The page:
on a8, it’s still not doing anything much. It can’t sacrifice itself yet for that this
bishop. It is not on c8 yet. So he does actually play rc8 and white wants to avoid any rxc3.
He is blunting this powerful diagonal. So he plays actually here bd4, a quite move,
bd4. So white’s keeping all these positional trumps. Black’s not going anywhere anytime
quick. So b5 was played and now Nezhmetdinov of instead of taking the rook actually just
plays ng5. So he’s exerting now pressure on f7. So looking at bishop and knight coordinating
as well as this bishop and this rook. So it’s a great amazing team here of four minor pieces
going absolutely wild around black’s king. Rc7 was played trying to defend that f7 point
and now we see a spectacular idea. I’ll give you five seconds to see if you can spot it
starting from now. Okay white played bxf7 believe it or not. Though this is getting
a bit ridiculous. What is going on here? In the game, let’s just look at the game continuation.
Rxf7 was played and now look at the material situation. Black 10,15, 20, white 3, 6 and
11 in total. So a deficit of 9, however can you see a very nice move here for white? I’ll
give you 5 seconds starting from now. White played rh8++. So this is reminiscent of Petrosian
Spassky kind of rh8++ where blacks position comes down like a pack of cards. Because after
kxh8, nxf7 winning a whole rook and also forking queen and king leaving white up on material
believe it or not after all that. After nxd8 white is now clearly up a material. Rxe4 was
played and now white plays nc6 just protecting that bishop and after rxf4, ke2. Black has
had enough. Black resigned, a pawn down and knight and bishop are more than enough for
the rook. So whites got a clear material advantage and black left it there.

100 thoughts on “The most outrageous Queen Sacrifice in Chess History | Nezhmetdinov vs Chernikov (1962)

  1. brilliant and scintillating, hands down, you have the best chess videos in you tube. excellent commentary and brilliant games. look forward to the next videos. A series of Anand vids please? Perhaps from his younger and formative years….just a request and I would be honored if u could please oblige.

  2. I can't see how it would be easy for the black King to escape to the queenside at any time, and also the ending is winning for White for an experienced Grandmaster, which is why Black resigned at this point.

  3. Can I ask a question – After Whites Queen sac, is Nxb3 any good for Black. I havn't analysed this on a computer, its just a quick idea to remove White's powerful Bishop on b3.

  4. Robotman42, you probably meant 18. … Re5, I guess. Well, after 19.Sxf6!! Kxf6 20.f4 white has a devastating attack. Instead, 19…Be6 20.Bc3 Qa6 21.Bxe6!! Rxe6 22.Sd5+ Kf8 23.Sc7 Qc6! 24.Sxa8 b6 25.e5! Qxa8 26.exd6 Ke8 27.d7+ Kd8 leads to an endgame where white should not stand worse (although it will be very hard to win).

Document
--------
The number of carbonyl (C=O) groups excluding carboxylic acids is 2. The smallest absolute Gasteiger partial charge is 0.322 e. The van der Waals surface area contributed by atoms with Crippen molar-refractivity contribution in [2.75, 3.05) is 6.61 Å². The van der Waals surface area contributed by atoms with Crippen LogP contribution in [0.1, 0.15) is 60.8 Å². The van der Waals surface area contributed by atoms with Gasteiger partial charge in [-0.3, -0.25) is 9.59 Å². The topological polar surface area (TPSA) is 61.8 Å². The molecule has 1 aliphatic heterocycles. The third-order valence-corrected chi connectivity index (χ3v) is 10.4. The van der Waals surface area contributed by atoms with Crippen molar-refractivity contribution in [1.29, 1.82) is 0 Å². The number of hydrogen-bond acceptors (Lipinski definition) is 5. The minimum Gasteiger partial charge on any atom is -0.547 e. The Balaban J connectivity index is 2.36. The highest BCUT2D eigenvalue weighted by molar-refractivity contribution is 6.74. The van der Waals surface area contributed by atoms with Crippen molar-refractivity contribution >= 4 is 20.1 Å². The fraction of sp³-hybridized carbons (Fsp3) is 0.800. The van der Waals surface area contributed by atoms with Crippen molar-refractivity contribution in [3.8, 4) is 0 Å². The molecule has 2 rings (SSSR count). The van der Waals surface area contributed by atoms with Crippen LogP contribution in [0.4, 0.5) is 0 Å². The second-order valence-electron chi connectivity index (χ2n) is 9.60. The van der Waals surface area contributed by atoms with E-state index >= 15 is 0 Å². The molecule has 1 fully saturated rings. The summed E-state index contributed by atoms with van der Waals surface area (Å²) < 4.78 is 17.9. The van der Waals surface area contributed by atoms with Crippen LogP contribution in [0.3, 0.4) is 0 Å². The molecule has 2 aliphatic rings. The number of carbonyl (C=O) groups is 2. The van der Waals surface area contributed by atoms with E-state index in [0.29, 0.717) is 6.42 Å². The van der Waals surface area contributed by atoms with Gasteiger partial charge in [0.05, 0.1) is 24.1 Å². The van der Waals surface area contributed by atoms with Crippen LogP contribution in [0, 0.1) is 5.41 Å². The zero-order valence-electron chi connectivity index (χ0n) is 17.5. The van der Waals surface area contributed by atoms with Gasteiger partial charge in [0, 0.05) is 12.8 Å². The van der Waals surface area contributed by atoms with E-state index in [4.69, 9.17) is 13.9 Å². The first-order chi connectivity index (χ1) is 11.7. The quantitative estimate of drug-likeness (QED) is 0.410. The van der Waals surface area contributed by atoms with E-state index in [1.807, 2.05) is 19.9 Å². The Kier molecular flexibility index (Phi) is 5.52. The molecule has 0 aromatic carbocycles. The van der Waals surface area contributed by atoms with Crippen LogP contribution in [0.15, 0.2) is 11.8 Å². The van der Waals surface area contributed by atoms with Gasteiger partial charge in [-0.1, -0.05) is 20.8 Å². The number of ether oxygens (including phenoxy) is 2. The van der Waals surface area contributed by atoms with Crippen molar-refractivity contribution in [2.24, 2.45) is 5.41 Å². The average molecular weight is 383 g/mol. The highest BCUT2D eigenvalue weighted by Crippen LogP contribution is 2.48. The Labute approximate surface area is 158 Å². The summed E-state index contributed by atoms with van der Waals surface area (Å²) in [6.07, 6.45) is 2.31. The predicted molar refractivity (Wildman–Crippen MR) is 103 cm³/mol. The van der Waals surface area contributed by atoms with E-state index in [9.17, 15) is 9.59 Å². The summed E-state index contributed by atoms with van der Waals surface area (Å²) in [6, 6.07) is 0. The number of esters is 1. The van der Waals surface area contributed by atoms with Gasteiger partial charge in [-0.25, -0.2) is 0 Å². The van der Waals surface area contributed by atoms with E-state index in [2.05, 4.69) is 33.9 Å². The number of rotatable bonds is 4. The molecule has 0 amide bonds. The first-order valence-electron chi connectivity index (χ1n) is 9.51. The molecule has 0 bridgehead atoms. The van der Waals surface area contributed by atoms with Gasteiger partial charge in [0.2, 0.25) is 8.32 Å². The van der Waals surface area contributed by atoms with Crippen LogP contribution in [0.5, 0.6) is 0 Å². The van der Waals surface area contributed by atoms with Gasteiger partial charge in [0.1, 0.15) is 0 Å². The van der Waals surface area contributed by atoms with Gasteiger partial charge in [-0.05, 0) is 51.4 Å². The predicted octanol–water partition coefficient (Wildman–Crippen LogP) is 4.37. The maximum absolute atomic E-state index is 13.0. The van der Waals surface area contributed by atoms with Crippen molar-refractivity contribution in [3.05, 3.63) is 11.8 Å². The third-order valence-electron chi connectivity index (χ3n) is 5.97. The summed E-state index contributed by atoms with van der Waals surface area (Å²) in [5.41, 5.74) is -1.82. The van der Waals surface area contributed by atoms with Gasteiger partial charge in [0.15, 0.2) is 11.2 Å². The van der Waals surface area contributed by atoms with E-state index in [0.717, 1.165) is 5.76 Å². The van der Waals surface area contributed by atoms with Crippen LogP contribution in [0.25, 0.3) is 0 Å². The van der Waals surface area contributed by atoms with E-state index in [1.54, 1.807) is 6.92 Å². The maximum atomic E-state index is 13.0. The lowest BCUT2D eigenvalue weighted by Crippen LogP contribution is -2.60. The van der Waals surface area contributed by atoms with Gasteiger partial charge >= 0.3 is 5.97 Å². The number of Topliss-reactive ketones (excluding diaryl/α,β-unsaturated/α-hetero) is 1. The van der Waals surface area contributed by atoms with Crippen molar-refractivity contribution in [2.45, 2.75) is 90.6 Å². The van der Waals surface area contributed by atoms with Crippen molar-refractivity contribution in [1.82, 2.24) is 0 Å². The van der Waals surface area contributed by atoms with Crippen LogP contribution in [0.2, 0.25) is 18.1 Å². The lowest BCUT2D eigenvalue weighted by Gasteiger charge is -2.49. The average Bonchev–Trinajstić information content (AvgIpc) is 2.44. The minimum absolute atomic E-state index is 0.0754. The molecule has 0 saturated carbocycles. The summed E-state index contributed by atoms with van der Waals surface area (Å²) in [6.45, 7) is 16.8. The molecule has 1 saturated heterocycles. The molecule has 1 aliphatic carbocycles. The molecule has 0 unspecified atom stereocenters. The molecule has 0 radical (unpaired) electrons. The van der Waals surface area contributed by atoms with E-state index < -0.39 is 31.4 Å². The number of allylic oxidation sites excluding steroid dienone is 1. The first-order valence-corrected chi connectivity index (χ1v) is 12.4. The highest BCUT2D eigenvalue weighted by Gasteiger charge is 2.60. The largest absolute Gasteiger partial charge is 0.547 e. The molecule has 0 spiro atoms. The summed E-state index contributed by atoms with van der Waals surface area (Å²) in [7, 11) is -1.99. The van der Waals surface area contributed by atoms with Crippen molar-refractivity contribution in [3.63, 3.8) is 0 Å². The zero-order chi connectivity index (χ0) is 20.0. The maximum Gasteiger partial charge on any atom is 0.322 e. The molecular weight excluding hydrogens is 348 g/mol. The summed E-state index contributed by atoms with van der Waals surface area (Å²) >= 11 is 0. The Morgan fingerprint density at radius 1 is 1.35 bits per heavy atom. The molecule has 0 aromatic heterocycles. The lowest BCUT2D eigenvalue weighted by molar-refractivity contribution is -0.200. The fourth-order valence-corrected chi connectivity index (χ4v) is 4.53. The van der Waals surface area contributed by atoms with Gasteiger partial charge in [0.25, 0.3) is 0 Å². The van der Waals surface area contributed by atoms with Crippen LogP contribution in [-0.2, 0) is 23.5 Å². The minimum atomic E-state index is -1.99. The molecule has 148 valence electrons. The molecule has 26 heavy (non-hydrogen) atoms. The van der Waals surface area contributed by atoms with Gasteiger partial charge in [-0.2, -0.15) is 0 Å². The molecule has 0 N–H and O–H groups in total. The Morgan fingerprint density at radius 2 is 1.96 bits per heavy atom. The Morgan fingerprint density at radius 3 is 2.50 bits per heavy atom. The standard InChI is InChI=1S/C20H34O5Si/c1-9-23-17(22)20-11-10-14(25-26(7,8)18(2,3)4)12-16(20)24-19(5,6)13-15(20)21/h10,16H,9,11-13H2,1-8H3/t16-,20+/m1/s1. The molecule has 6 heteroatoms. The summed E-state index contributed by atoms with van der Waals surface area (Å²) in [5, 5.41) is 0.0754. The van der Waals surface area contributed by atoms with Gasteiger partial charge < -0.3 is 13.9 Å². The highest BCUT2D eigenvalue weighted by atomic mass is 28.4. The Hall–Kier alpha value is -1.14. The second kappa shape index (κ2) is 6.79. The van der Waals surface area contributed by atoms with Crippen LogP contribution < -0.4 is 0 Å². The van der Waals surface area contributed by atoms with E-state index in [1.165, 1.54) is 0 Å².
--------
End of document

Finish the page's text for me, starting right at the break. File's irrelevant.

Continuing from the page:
5. Who would've thought that this could be achieved right after the queen sacrifice! Only because of the g6 pawn like you said.. Better watch it when you Fianchetto ^^'

  6. _I_ could have played this queen sac against a rubbish player, and could have then gone on to mess it up, and no one would have known that I know anything about chess (I'm well over 2000).
    Chernakov on the other hand, perhaps did not need to play such a game in order to win, but just wanted to have fun. Or did he?
    Was this a prepared opening till the sac?

  7. I did some analysis on this game, trying to find out if the queen sac was really sound. My computer thinks that black is better on move 12 and that white is better after move 18 – so I tried to find decent alternatives for black between 12 and 18 – without finding anything that was really convincing – so my current assement is that yes – it is sound 🙂 – but there is still a lot of ground I haven't looked at yet.

    Damn I love this game, it's SO beautiful!

  8. well… There is no final answer to that question. Just like gold isn't worth anything when you are thirsty in the desert – the queen isn't worth anything if you are facing a mate. Modern computer programs use fluctuating piece values – as do all serious or semi-serious human players. It all depends on the position. To say that the queen is worth 9 or 10 units is merely a guideline.

  9. Absolutely brilliant! I can't understand how he could see the whole theme at the point of queen sacrifice. A lot of things could've gone wrong. I'm just a casual internet chess player but always have admiration for people who can think this deep. Can you teach that?? ….:))

  10. why would black take on h8 at 9:32?
    why not play King to g7??
    White would obviously follow up with RxD8 .
    Black still loses the queen but it's better than losing a queen and rook!

  11. If Kg7 @ 9:32, black does not need to take the queen right away. Black can play Bxe5+. The king can't move and blocking would make things worse, so black plays dxe5 and now white can take the queen. Either way, black is losing a rook and the queen. Rybka however does prefer Rxd8 right away after Kg7 and gives an advantage for white in both variations.

  12. Q x f6 !!
    Wonderful !
    Nezh a réfléchit presque une heure sur ce coups; je préfère cette partie à celle gagnée contre Polugayevski, si souventt montrée…